By Peter Nurse
Investing.com - European stock markets are expected to open mixed Tuesday as German consumer confidence sees another drop while the summit of Group of Seven leaders continues.
European equity indices have received a largely negative handover from the late close on Wall Street, with fears of a recession having increased as a number of central banks lift interest rates aggressively to combat rampant inflation.
This has weighed heavily on consumer sentiment, as shown by the latest GfK German consumer climate index . This fell to -27.4 in July from a revised -26.2 the previous month as shoppers in the Eurozone’s largest economy struggled with hefty price rises.
Elsewhere, the leaders of the Group of Seven major economies meet for the third day of their summit in Germany having pledged to stand with Ukraine "for as long as it takes" following Russia’s invasion.
The G7 leaders were ready to grant or had already pledged or provided up to $29.5 billion in 2022 to help Ukraine close its financing gap, according to a statement from the meeting on Monday.
Russian troops were accused on Tuesday of a missile strike on a shopping mall in central Ukraine which killed at least 18 people, an attack condemned by the United Nations and the West.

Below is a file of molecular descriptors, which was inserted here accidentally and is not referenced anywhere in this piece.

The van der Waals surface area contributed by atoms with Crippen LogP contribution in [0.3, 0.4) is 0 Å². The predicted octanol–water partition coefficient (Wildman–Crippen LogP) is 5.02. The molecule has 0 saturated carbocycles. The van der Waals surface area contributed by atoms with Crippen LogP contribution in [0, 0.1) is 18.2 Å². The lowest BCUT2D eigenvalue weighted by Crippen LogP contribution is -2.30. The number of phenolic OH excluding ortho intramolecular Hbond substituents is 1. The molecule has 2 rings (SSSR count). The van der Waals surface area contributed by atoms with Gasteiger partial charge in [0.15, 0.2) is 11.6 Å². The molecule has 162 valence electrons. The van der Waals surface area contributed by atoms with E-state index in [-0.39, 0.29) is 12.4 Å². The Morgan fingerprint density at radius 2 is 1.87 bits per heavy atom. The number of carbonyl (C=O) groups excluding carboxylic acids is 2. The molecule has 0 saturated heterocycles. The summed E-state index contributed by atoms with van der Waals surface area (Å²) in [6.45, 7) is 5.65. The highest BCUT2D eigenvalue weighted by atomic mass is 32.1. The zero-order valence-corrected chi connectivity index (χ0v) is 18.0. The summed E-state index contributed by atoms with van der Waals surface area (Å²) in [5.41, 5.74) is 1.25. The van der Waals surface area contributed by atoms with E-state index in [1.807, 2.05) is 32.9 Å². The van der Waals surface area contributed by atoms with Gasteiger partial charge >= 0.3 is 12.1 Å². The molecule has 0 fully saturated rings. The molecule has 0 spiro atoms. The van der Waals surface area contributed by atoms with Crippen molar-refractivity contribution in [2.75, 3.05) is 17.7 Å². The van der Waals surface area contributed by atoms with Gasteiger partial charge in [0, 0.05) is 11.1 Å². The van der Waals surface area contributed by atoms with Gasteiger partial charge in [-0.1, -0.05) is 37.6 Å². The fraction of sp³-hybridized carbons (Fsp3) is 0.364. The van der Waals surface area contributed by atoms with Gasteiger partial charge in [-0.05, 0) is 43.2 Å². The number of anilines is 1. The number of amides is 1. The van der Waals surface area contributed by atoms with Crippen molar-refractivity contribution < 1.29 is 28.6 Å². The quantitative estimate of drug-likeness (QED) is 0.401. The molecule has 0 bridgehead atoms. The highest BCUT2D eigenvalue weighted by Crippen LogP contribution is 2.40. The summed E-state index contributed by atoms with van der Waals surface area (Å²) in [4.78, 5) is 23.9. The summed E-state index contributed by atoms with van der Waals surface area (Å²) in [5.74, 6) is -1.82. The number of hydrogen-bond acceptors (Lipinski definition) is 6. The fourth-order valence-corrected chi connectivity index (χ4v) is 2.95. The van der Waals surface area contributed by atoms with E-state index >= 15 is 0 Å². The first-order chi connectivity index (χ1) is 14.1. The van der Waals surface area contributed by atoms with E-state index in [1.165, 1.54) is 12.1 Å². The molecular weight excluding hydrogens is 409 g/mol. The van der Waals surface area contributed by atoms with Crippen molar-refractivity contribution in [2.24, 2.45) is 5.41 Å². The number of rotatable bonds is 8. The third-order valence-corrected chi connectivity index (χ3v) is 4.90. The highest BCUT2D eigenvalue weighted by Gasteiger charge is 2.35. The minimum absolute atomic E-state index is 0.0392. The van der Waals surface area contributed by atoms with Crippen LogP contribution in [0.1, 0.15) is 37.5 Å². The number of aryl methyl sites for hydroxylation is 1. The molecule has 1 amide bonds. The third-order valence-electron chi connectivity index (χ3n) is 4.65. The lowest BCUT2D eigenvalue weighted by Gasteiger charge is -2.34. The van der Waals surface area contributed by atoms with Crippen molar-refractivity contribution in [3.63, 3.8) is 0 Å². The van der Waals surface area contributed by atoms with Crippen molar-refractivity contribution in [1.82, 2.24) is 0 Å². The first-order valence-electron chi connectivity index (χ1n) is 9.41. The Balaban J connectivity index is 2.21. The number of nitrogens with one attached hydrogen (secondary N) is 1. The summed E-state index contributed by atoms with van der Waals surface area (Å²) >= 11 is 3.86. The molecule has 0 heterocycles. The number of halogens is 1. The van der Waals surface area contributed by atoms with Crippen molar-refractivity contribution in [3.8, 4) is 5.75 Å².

In corporate news, Volkswagen (ETR: VOWG_p ) will be in the spotlight Tuesday after the Wall Street Journal reported that the German auto giant is close to selling a minority stake in its U.S. electric-vehicle charge business to an arm of Siemens (ETR: SIEGn ).
Akzo Nobel (OTC: AKZOY ) will also be in focus after the Dutch chemicals company named Gregoire Poux-Guillaume as its new chief executive, with effect from the beginning of November.
Oil prices rose Tuesday as a couple of major producers indicated output cuts, exacerbating supply tightness, while the G7 nations discussed increasing the pressure on Russia.
Both Libya and Ecuador signaled a potential reduction in global supply due to political difficulties in their respective countries. This comes ahead of this week’s meeting of the Organization of Petroleum Exporting Countries and allies, a group known as OPEC+, which is likely to result in moderate production increases.
Elsewhere, G7 leaders are discussing a proposal to cap the price of Russian oil, the latest move to limit Moscow's finances, but which could easily further increase the shortages in global oil and refined product markets.
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